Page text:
Monday, December 26, 2011
Back row - Ethelwyn Mather, Lizzie Wollring, Ella Columber, Lura Carter, Florence Kile, Effie Judd, Charlie Blue, Sherman Chapman, Jay Streeter, Hort Columber
Front row - Edith Chapman, Martha Robertson, Cecil Carter, Faune Carter, Iris Carter, Lucille, Young, unbknown, Emily Kile, Irene Columber, Sherwood Chapman, Cloyce Moore, Nelle Young, Clarence (Casey) Robertson, Paul Kile
Sunday, September 11, 2011
Wednesday, September 7, 2011
Thursday, September 1, 2011
I sat at the dining room table drumming my fingers and pondering the options. Fannie died in 1863 at 63 years old. She was in the census in 1860. It didn't make sense that she would have been committed because she died just 3 years later, safely in her bed.
I went back to the drawing board, frustrated. Well, OK, let's then revisit the last census she was in. For the first time, I noticed that they had a girl, named Fannie, living with them who was 22. That would have made her mother over 40 when she had her. Not all that unusual. But, what if the girl had Down's Syndrome, Cerebral Palsy or some birth defect. In the 1870 census, Grandma Fannie's husband John is living with their son, John Jr., no daughter Fannie to be found.
Working under the assumption that the girl had some sort of issues and lived at home until the mother died, then the father and brother could not or would not handle her, I took a chance, and checked the 1870 census to see if she might have been a resident at the local Infirmary. Bingo. There she was. She was also there in 1880.
Since my sister has a copy of the Infirmary records, I called her; and sure enough Fannie Dixon was placed in the Infirmary in 1867. So, her family did try to manage her for four years. BUT also in those records, was her being transferred to the State Hospital in 1888 at the age of 50. The State Hospital was the Insane Asylum.
While I do not know what Fannie's diagnosis was, I now believe that the sealed records at the Probate Court are where her family had her committed. Perhaps her condition deteriorated or she grew violent as she aged. There is no 1890 census to look at and I am not even sure if the residents of the State Hospital were enumerated in any census.
Have you found sealed records in your search? Were you able to work around them?
Wednesday, July 27, 2011
Saturday, July 16, 2011
Friday, July 15, 2011
Many, many years ago, (mmm, maybe, oh heavens, maybe 20) my aunt Betty and I planted daisies at the grave of Martha Holmes Romick Schertzer, one of my ancestors on her side of the family. I am not sure if those daisies are there any longer, (deer would be my guess) but I still love the idea of perennials for old, out of the way stones from long ago ancestors. I have been talking about doing it again for some time. Since I'm here in Ohio for my Mom's birthday, I cajoled my sister into digging up some perennials from her backyard to take over to Mitchell cemetery, one of the oldest in the county. On, may I add, the afternoon on one of the hottest days. Many of my mother's early ancestors (Browns and Patches) are buried there.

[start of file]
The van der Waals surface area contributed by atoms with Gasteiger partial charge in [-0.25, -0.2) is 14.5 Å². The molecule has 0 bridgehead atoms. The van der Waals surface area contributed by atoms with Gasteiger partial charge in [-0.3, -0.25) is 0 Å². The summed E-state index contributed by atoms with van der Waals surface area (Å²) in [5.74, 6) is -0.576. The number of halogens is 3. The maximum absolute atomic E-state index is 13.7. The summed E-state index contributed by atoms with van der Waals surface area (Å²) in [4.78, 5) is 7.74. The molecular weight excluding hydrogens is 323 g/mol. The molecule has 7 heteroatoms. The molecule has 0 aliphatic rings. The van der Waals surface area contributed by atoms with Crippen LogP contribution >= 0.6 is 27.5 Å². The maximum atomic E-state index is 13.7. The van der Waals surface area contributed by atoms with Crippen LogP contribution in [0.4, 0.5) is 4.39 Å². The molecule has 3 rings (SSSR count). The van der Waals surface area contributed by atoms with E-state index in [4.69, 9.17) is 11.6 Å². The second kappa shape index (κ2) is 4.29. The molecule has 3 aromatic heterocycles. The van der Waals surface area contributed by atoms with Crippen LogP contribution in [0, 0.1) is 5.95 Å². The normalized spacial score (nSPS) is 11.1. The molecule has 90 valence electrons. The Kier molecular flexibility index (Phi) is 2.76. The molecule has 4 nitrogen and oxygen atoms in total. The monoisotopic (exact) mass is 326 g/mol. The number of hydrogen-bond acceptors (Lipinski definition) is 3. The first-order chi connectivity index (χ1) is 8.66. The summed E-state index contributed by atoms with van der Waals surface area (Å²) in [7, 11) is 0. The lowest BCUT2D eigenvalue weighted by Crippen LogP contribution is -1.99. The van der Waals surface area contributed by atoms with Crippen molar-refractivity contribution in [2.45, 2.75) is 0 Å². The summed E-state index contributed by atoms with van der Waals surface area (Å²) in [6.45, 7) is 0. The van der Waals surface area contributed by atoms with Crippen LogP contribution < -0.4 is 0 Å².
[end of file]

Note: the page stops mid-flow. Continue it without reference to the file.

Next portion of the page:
Sunday, July 3, 2011
This curly-haired angel on the other hand looks positively rapturous. Or, at least she is smiling.
The same carver did this one and this angel looks worried to me, as if he were not sure of his fate. I wonder if the family had any say in the type of angel that got carved-whether they were smiling or not. I do like these better than the winged skulls though.
Wednesday, June 8, 2011
Saturday, May 14, 2011
From the corner of my eye, I noticed a purple box hanging from a tree. I was past it before I could do more than turn my head. My first thought was that the kids were up to something. Then I saw another one. This time I pulled over to see what was going on.
Thursday, May 12, 2011
Sunday, May 1, 2011
Saturday, April 30, 2011
Wednesday, April 20, 2011
Sunday, April 17, 2011
Thursday, April 14, 2011
Wednesday, April 13, 2011
Oct the 17th, 1863
Monday, April 11, 2011
Sunday, April 10, 2011
Granville Robertson’s Civil War service according go his Obit.
He served two months as a private soldier in the Civil War; afterwards volunteering as a sharpshooter. He hired a substitute afterward, paying him $200 in money and signing over his bounty to him, amounting to $500 altogether. His substitute’s name was Benjamin Messer. He lives near Newton now Raymond.
When the adjutant general of the state ordered the organization of the militia he enlisted in Co. D. 1st Regiment in Union County, and was elected second Lieutenant. He served in that capacity during the organization but was never call into actual army service. John Hartshorn was colonel of the regiment and A.P. Hill was government drill master.
Richwood Gazette March 6, 1913. P. 1 c 4.
This a copy of the 1890 Veterans Schedule.